When I was a freshman my spring semester was a toughie. I had two classes that took up most of my time – American Art History and a basic dunce math class. By the time finals came around I was ready to throw both books into on-coming traffic on I-95.

The art history class was tough because the teacher spoke so fast. You wrote in a frenzied panic as she flipped through slide after slide. By the time the 90 minutes was over you were exhausted – and your writing hand felt like a club. Then you had to go home and make sense of the 23 pages of cat scratch you took down. Add to that the memorizing of names, dates and periods of at least 100 paintings, sculptures and architectural masterpieces.

I got a 99 on that final. The teacher actually wrote me a postcard saying she took the point off just because she hates giving 100s.

But Math? That was a totally different story. It was an idiotic freshman math class that everyone who didn’t place out had to take. And it wasn’t so much that the math was hard, it was the way they had the class set up that really messed with your brain.

The course was set up like a game of Russian roulette. There were 3 tests and a final. If you failed any one test, you failed the course. Even if you got 100s on every single test but you failed the final, you failed the course. And failure wasn’t your typical below 60 score. Anything below a 75 was considered an F. Most of the tests were 20 questions, so if my remedial math skills are correct, if you missed more than 5, you failed.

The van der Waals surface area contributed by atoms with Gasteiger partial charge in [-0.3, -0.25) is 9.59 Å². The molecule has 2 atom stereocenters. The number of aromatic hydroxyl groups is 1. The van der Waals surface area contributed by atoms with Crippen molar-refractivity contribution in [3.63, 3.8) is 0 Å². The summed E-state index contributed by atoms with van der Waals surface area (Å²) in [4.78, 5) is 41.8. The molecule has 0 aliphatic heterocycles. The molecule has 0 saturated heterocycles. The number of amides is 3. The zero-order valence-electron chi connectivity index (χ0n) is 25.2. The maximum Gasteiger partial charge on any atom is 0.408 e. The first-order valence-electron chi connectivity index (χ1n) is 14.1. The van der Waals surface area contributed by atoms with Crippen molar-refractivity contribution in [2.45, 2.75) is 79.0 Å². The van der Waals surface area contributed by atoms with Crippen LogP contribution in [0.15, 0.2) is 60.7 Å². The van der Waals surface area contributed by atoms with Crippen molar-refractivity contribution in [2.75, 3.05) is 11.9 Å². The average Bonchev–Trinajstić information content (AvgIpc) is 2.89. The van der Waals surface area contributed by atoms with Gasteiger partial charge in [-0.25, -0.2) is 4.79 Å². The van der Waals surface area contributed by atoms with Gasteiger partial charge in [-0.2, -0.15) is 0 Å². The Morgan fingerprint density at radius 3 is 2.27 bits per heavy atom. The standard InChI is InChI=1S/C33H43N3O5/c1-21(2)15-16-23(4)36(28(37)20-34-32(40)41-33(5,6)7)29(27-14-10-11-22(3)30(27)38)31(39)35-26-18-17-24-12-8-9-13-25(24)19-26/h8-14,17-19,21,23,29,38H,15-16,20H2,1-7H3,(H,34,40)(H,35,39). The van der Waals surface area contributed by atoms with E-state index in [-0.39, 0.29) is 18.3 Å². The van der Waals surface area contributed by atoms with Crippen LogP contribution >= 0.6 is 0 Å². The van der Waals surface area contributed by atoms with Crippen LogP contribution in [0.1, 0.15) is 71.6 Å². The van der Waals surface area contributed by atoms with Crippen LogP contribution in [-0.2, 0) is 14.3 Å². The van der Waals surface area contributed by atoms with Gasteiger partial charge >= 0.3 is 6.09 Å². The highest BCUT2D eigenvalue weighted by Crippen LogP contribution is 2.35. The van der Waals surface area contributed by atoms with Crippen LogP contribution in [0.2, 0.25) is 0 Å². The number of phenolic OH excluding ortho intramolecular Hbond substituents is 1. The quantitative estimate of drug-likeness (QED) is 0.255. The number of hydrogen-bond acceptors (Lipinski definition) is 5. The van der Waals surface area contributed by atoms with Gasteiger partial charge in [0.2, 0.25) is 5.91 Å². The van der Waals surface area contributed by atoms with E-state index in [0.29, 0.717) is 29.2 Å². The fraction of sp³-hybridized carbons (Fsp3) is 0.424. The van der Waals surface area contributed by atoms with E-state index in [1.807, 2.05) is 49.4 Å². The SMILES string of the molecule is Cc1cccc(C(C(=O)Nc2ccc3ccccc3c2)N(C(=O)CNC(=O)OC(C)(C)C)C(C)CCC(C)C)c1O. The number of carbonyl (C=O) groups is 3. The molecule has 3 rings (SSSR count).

I saw kids drop like flies over the course of the semester, having been handed their “F” on one exam or another – I somehow managed to pass them all. The math final was the very last test I had to take that semester. As I solved each problem, I wrote my answers down on a sheet of scratch paper. After all the exams were handed in the professor revealed the answers on the overhead projector. This way you could know your fate without having to spend a few agonizing weeks waiting to get your results via the US postal.

As I worked my way down the sheet, I was putting an “X” next to my answers at an alarming frequency. By the time I’d gotten through checking half my test answers I’d already reached the dreaded five wrong. My stomach churned as I imagined my father’s wrath at me failing a course – a course that he’d shelled out good money for – and that I’d have to repeat.

Could I possibly have gotten the last 10 answers on my test right? There was no way…no way…wait, wait…WAIT!  As I checked my answer to question 20 and realized it, and the 9 before it, were all correct, I knew I’d passed the exam – and by the skin of my teeth. I whooped a gleeful cheer of victory, ran out of the building and drop-kicked my math book across the lawn. I stomped it and ripped pages out and made confetti and threw little tiny bits of x + y = (who gives) (a fuck) in the air over my head.